TLDR: you have to drill or grind out the top of the cylinder housing where the bible goes a little bit.
There are two kinds of manufacturers: those that manufacturer products that use industry standards and those that make it up as they go along. They might make their own standards as a form of protectionism or vendor lock-in, or they might do it because it’s too hard to conform to standards.
Whatever the case, in the lock world many deadbolts can take a key in knob or “universal” cylinder, and many can’t. This is a daily explanation I give to people asking me to make one key work in their house full of incompatible locks. The mantra is, “If the key can be inserted into the lock then the lock can probably me made to use that key.”
Then the customer says, “But the key doesn’t work in that lock.” Then you have to explain that you aren’t asking if the key works in the lock, only if the key can be inserted into the lock. It is sometimes a lot to ask for people to understand this concept and you have to explain it several times. Perhaps you will have to re-read the above a few times to understand the conundrum. If you are one of these people maybe you will have to go over to your door and try sticking random keys into your lock to understand the difference between a compatible key and a working key.
Sorry for going off on a tangent. Back to the issue, getting one key to work with a bunch of different locks. Most Schlage deadbolts can have aftermarket key in knob cylinders installed in them so I buy a lot of Kwikset kik cylinders. I charge $40 to put one in a deadbolt. You can’t put a Schlage cylinder in a Kwikset deadbolt though, they use a proprietary cylinder format. To their credit, Kwikset recently started selling Smartkey cylinders in Schlage’s SC1 keyway but if you want to install some other kind of keyway you’re out of luck. Medeco might make aftermarket cylinders in this proprietary format but that’s it as far as I know.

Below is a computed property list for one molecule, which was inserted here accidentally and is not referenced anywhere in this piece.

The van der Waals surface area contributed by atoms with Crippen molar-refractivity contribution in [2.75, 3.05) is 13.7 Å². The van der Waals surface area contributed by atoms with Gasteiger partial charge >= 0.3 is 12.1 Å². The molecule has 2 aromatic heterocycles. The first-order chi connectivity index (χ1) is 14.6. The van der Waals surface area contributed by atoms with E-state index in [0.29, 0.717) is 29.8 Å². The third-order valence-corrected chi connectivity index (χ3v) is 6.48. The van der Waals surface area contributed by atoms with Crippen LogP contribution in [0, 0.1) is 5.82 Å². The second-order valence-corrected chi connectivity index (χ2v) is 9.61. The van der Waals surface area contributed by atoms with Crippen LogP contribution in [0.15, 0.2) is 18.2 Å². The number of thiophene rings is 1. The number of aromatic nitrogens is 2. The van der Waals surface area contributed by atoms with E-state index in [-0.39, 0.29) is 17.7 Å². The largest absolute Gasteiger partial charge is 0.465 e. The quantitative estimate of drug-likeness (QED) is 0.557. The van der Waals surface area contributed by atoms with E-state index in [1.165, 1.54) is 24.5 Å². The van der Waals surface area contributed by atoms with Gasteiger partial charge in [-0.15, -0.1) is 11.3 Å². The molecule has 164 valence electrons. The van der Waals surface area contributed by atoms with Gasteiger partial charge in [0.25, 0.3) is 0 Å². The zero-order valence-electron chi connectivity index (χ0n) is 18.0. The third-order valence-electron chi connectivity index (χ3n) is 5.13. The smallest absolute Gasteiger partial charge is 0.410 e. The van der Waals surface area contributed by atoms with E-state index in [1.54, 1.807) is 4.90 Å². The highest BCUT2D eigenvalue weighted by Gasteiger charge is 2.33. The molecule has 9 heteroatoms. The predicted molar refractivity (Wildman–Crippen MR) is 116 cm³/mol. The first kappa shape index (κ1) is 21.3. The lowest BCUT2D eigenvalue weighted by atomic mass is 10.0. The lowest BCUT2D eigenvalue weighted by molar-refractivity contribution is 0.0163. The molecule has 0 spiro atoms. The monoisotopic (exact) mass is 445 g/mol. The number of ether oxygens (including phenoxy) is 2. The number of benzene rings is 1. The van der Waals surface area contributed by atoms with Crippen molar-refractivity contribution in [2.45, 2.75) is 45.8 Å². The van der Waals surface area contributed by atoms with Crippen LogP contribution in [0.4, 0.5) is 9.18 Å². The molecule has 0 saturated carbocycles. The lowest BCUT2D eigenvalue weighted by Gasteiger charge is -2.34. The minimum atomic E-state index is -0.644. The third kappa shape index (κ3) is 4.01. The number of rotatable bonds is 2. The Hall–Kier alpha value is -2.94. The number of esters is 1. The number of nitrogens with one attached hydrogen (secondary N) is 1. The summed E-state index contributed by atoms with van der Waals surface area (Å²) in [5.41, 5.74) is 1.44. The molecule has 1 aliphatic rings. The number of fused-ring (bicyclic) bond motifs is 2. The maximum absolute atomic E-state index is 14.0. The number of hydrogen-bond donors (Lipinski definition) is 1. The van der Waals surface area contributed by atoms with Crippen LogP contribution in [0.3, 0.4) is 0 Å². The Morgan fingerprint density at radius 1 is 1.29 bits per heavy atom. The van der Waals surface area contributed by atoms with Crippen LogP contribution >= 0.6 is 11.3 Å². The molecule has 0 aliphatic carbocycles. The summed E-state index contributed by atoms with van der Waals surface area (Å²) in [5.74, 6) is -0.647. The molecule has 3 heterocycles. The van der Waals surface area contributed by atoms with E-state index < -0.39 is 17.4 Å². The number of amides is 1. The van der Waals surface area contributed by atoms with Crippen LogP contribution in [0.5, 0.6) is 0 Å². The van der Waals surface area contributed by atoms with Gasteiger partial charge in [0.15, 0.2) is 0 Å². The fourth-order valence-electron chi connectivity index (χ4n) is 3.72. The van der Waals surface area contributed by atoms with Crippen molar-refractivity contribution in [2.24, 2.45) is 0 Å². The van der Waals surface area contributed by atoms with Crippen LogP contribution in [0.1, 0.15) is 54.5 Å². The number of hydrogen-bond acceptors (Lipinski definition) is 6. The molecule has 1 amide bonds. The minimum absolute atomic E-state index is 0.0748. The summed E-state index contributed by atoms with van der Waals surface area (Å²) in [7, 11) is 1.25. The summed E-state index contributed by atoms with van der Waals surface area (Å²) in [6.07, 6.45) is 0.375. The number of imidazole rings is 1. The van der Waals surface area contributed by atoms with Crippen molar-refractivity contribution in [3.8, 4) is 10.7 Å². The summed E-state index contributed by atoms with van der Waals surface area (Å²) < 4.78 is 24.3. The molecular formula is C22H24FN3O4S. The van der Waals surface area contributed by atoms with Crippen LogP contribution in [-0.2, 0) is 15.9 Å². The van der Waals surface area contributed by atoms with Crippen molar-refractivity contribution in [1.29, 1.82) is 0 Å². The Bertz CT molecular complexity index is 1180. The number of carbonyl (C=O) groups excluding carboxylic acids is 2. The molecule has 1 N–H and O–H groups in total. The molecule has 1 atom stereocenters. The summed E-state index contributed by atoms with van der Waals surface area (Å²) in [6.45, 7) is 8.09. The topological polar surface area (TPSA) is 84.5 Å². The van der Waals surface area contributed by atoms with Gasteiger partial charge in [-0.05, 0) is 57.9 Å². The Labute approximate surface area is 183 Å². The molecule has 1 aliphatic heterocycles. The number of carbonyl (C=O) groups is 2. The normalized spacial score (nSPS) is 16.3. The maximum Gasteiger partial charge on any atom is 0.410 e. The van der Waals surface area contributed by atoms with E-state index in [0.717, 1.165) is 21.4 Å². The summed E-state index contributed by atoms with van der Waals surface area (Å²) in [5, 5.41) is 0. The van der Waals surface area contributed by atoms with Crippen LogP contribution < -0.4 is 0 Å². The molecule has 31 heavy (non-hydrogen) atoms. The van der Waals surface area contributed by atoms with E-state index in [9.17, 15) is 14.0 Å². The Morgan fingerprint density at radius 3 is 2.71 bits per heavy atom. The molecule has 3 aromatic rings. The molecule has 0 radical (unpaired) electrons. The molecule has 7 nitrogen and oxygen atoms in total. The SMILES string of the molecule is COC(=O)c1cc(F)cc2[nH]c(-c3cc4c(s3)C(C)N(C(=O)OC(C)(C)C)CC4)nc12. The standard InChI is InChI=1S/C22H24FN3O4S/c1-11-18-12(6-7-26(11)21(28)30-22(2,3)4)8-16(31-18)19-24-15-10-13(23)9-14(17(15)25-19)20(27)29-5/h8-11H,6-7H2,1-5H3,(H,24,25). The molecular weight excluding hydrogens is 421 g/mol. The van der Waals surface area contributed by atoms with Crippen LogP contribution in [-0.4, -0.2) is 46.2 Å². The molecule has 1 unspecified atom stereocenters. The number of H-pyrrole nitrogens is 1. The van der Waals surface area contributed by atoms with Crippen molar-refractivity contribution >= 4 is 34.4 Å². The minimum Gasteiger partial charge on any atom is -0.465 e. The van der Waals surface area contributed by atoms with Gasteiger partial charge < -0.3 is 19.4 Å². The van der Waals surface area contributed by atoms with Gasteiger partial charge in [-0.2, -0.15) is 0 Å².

Schlage isn’t totally absolved of this mess either because they invented their goofy floating cap cylinders for the popular f series handlesets. They did used to manufacture cylinders for these in the Kwikset keyway and Medeco made afermarket cylinders for the old version of the F series but the floating cap was probably a deal breaker for Medeco who rightly recognized the nightmare that the floating cap would be in product support. Any locksmith will take a deep breath before launching into a tirade of loathing about the floating cap if you ask them about it.
The same thing with Weslock, aftermarket cylinders won’t fit into their locks because of their custom format. However when there is a will and enough money there is a way. You can modify a Weslock to accept the taller bible of a key in knob format cylinder. A customer recently had a blank cheque for getting their house working with one key which is good because I ran into problems rekeying their profile cylinder, but also was willing to pay me $75 to modify their Weslock. The guy who built the house could have very easily bought a Schlage compatible front door lock and saved this guy some money but I digress.
The trick is to take a die grinder or even a good HSS drill bit and ream out the area at the top of the cylinder housing about a 1/16″ until the cylinder slides in. Try to only remove the area at the very top, you don’t want the cylinder rotating around in that big area to the left. You could jam some wood in there I guess. A 5 pin cyinder can reuse the Weslock cylinder housing screw, a 6 pin would require a longer screw. Note the tailpiece is the Weslock original. You need a really long tailpiece and it has to be skinnier than a Schlage, GMS or Ilco tailpiece to fit through the bolt.